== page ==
3. Results and Discussion

3.1. Method Development

Many studies have published the quantitative analyses of amino acids in plasma [23, 24, 28, 31, 32], but these methods have never been applied in tissue homogenate. In this study, we developed a robust method for the quantitative analysis of underivatized amino acids in human tissue by UHPLC-MS/MS.

As for optimization of ESI-MS/MS conditions, this study highlighted the importance of quantifying the isomeric analytes using two strategies. For compounds that shared the same MRM transitions, such as Ala and Sar, modifications of the mobile phase and its gradient, as well as the column optimization, were tried to make sure they were completely separated in chromatography. The coelution of the other two pairs of standards, such as Leu, Ile, and Hpr and Lys and Gln, was also avoided at the same time. If the isomeric analytes had a similar retention time, another MRM transition was chosen to separate them on different mass spectrometer channels. For example, the MRM transition for ADMA was set at 203/46 instead of 203/70 and 203/172 for SDMA. The representative MRM chromatograms of Ala, Sar, Leu, Ile, Hpr, Lys, Gln, ADMA, and SDMA are shown in Figure 2.

During the selection of ISs, the ideal condition was an isotope-labeled internal standard for each analyte, but the major problem was the high expense and longer delivery time. Besides, those amino acids were of the same structure, so it was acceptable to use a structural analog as the internal standard for analytes. Furthermore, method verification in our experiment was currently acceptable as specified by Chinese Pharmacopoeia and FDA guidelines. Hence, the practical value was the availability of three isotopically labeled amino acids, which could facilitate application while making research less expensive.

In terms of optimization of chromatographic conditions, generally, analysis using sub-2 μm columns yielded a greater (S/N) due to the reduction in band broadening and thus an increase in sensitivity. We actually conducted the analysis by using reverse-phase LC columns with 1.8 and 5.0 μm packing materials, which generated a similar chromatographic peak resolution. Moreover, ion suppression from the coeluting peak was alleviated when the 5.0 μm column was used. Since gradual accumulation of small amounts of protein and/or particulates might occur and become noticeable after injection of a large number of samples owing to the incomplete efficiency of protein removal (only about 95%∼99%) [39], a wash step of the column was set between different analysis batches. Besides, the use of a column of 5 μm particle size was considered to be less vulnerable pollution than one of 1.8 μm particle size. Based on our previous reports [38], the adding of HFBA could lead to the best performance separation for amino acids. Therefore, we found that 0.02% HFBA and 0.2% FA aqueous solution with methanol could result in better separation of compounds and chromatographic peaks shapes and higher signal response (S/N) for most analytes. Also, great abundance and high ionization efficiency were obtained in the positive ionization mode for all the analytes.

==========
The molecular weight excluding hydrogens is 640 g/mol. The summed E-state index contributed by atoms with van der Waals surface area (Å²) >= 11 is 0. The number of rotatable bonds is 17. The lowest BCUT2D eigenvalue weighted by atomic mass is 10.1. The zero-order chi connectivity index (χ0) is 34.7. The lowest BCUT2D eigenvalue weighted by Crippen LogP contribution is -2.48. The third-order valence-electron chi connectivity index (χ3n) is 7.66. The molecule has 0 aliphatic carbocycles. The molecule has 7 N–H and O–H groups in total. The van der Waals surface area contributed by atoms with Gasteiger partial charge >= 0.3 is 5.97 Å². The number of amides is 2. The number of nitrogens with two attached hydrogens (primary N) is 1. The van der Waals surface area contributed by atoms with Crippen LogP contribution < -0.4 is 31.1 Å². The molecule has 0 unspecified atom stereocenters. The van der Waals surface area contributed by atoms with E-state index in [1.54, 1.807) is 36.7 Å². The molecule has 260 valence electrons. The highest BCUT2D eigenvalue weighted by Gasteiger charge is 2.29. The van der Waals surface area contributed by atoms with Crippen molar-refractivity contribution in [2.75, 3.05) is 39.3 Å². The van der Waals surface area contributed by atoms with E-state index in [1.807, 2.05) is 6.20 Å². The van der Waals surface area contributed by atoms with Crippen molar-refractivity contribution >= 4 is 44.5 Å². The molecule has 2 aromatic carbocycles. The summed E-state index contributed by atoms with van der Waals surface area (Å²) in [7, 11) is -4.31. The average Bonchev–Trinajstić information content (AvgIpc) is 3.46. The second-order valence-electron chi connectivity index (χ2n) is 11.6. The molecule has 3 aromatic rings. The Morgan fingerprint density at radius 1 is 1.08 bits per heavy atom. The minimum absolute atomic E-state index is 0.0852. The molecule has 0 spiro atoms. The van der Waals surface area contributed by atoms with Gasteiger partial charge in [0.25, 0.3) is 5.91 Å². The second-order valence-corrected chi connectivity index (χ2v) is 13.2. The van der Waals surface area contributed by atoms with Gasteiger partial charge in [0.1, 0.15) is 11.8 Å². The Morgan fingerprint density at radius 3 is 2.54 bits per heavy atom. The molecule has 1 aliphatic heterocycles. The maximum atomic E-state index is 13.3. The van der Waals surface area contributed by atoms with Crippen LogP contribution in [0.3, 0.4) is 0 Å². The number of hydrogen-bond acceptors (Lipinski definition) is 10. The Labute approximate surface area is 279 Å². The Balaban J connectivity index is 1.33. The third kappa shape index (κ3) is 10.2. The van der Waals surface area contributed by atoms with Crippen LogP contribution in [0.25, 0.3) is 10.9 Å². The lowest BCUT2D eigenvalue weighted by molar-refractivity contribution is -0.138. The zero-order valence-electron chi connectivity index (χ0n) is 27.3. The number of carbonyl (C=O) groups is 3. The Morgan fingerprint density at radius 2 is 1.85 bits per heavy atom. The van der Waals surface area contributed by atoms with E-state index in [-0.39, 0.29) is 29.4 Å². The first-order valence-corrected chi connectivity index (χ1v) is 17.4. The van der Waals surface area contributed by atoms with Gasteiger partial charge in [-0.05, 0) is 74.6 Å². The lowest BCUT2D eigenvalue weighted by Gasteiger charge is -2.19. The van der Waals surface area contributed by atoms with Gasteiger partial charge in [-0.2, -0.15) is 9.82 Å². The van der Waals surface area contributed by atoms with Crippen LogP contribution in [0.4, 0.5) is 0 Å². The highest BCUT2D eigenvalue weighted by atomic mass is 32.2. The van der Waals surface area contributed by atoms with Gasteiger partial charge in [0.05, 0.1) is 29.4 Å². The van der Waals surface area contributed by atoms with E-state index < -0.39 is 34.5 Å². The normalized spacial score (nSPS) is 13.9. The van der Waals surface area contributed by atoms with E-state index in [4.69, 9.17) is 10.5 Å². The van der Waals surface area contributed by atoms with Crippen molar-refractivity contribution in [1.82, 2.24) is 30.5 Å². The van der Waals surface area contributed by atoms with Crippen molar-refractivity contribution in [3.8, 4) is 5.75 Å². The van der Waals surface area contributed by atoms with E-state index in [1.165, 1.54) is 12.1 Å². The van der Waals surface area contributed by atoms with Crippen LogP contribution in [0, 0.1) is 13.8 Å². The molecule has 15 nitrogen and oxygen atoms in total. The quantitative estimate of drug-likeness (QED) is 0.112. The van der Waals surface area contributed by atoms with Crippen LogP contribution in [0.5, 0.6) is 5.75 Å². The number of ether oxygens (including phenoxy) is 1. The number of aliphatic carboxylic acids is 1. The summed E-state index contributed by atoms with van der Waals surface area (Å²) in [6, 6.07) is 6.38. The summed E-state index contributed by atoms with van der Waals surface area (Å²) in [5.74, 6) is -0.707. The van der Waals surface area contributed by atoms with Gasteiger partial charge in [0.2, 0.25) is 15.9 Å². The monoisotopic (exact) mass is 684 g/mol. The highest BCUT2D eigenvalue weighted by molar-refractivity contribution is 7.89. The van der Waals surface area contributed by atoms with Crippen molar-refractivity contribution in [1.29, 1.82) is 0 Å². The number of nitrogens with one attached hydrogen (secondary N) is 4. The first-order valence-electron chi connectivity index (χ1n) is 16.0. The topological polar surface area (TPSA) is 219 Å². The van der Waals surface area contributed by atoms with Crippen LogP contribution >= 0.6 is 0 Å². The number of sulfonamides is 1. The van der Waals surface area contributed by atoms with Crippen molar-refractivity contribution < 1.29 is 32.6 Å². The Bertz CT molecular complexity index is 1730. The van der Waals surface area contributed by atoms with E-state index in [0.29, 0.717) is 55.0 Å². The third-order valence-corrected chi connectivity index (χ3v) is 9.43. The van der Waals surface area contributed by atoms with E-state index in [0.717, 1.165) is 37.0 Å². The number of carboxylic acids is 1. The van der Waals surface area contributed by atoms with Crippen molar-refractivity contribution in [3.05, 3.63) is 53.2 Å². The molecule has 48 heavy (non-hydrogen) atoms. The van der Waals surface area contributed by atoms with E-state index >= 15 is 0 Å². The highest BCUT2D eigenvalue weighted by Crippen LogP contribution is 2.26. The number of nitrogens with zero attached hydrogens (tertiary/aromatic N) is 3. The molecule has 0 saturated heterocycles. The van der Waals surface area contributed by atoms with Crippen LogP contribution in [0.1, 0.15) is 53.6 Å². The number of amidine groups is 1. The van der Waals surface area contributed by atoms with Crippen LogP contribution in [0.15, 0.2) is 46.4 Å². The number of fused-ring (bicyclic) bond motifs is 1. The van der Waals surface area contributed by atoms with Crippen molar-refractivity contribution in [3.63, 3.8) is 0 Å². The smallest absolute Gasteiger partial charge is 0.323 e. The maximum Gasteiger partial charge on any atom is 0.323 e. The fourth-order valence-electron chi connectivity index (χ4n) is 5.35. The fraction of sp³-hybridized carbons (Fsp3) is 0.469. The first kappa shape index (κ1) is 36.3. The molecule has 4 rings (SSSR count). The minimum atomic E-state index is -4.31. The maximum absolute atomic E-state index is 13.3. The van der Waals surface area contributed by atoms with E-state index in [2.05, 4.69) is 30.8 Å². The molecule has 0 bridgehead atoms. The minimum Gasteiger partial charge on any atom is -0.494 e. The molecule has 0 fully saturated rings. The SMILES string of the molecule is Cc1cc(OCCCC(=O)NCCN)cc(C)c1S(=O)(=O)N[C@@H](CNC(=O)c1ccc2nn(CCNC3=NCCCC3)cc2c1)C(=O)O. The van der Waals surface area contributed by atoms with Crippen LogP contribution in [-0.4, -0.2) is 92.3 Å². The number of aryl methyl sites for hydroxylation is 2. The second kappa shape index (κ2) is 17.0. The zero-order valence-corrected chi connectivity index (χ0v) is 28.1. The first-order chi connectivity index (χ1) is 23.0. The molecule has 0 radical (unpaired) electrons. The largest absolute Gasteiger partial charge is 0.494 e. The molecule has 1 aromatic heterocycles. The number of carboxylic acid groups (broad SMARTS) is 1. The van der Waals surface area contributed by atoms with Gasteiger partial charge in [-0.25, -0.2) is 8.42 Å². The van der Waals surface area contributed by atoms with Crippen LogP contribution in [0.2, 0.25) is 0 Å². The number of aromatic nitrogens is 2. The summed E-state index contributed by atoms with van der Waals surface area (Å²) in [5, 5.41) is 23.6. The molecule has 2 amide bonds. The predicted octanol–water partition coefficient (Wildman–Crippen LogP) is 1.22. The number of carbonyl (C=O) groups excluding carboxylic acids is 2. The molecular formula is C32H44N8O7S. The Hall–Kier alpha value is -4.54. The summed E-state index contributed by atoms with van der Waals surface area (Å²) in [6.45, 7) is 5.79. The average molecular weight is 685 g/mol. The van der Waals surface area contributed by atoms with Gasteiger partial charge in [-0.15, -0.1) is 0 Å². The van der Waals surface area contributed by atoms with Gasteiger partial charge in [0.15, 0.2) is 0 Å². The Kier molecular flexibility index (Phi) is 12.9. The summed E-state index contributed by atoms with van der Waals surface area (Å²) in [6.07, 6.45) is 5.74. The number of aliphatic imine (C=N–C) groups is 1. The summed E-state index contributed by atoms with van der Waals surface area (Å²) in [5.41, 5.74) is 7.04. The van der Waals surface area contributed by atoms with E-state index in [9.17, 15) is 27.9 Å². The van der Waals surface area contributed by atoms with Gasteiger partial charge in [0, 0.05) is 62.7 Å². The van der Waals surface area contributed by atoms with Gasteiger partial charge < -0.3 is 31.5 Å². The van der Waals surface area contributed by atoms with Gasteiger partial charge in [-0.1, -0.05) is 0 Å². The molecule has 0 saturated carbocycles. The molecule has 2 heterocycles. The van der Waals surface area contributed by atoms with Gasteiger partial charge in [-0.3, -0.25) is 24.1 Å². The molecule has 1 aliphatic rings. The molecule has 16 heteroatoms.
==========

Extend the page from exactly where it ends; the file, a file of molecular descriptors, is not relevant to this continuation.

The selection of an appropriate matrix for calibration samples and the QC samples preparation was an important part of methodological development when LC-MS was used for the quantitative analysis of endogenous compounds in biological samples. There were two main approaches to this problem: the first was to dissolve alternative analytes in the real matrix and the other was to use real analytes in an alternative matrix [35]. The ideal substitutive matrix should be completely analyte-free and identical to the real matrix in terms of analyte solubility and extractability, but it was unpractical for the detection of endogenous compounds. In our experiment, plasma was processed using neutral decolorizing carbon for stripping some endogenous carbohydrates [40]. This approach was effective for carbohydrates but not for all amino acids because the prepared plasma still contained a high concentration of amino acids. Therefore, the calibration and the QC samples could be prepared in an artificial matrix only as it was impossible to make an “analyte-free” matrix. As human biofluid usually contains a variety of proteins, fatty acids, and electrolytes, which is hard for simulation, some research studies documented that the PBS [33, 34] or mobile phase [41] could be treated as the matrix when the calibration and the QC samples were prepared. In addition, the pH value, osmotic pressure, and ion concentration of PBS were closer to those of the biofluid of humans than the mobile phase [35]. As such, PBS was applied as the “mimic tissue fluid” to prepare both the calibration and the QC samples.